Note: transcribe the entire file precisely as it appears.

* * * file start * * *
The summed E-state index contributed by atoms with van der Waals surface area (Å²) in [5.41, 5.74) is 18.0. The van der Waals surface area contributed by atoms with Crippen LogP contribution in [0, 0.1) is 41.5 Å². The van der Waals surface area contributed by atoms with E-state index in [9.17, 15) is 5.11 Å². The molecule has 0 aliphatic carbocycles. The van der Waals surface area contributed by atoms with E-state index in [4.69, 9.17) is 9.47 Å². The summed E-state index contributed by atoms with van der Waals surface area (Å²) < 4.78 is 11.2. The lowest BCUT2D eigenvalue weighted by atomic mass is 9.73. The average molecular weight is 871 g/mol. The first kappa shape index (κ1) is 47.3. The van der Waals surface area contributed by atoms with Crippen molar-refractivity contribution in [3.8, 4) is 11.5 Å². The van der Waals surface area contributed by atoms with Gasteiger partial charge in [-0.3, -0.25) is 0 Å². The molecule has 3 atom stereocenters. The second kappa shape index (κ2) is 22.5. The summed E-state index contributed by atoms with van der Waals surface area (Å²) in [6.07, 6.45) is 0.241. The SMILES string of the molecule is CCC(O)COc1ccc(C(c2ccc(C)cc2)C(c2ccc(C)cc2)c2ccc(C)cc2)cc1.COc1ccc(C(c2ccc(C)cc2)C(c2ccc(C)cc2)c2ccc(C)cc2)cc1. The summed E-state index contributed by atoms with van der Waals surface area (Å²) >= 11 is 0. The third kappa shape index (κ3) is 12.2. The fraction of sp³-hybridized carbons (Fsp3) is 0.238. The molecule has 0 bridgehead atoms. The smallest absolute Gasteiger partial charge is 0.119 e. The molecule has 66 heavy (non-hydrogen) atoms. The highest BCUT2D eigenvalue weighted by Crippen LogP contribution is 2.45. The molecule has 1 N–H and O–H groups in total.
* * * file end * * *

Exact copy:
The summed E-state index contributed by atoms with van der Waals surface area (Å²) in [5.41, 5.74) is 18.0. The van der Waals surface area contributed by atoms with Crippen LogP contribution in [0, 0.1) is 41.5 Å². The van der Waals surface area contributed by atoms with E-state index in [9.17, 15) is 5.11 Å². The molecule has 0 aliphatic carbocycles. The van der Waals surface area contributed by atoms with E-state index in [4.69, 9.17) is 9.47 Å². The summed E-state index contributed by atoms with van der Waals surface area (Å²) < 4.78 is 11.2. The lowest BCUT2D eigenvalue weighted by atomic mass is 9.73. The average molecular weight is 871 g/mol. The first kappa shape index (κ1) is 47.3. The van der Waals surface area contributed by atoms with Crippen molar-refractivity contribution in [3.8, 4) is 11.5 Å². The van der Waals surface area contributed by atoms with Gasteiger partial charge in [-0.3, -0.25) is 0 Å². The molecule has 3 atom stereocenters. The second kappa shape index (κ2) is 22.5. The summed E-state index contributed by atoms with van der Waals surface area (Å²) in [6.07, 6.45) is 0.241. The SMILES string of the molecule is CCC(O)COc1ccc(C(c2ccc(C)cc2)C(c2ccc(C)cc2)c2ccc(C)cc2)cc1.COc1ccc(C(c2ccc(C)cc2)C(c2ccc(C)cc2)c2ccc(C)cc2)cc1. The summed E-state index contributed by atoms with van der Waals surface area (Å²) >= 11 is 0. The third kappa shape index (κ3) is 12.2. The fraction of sp³-hybridized carbons (Fsp3) is 0.238. The molecule has 0 bridgehead atoms. The smallest absolute Gasteiger partial charge is 0.119 e. The molecule has 66 heavy (non-hydrogen) atoms. The highest BCUT2D eigenvalue weighted by Crippen LogP contribution is 2.45. The molecule has 1 N–H and O–H groups in total.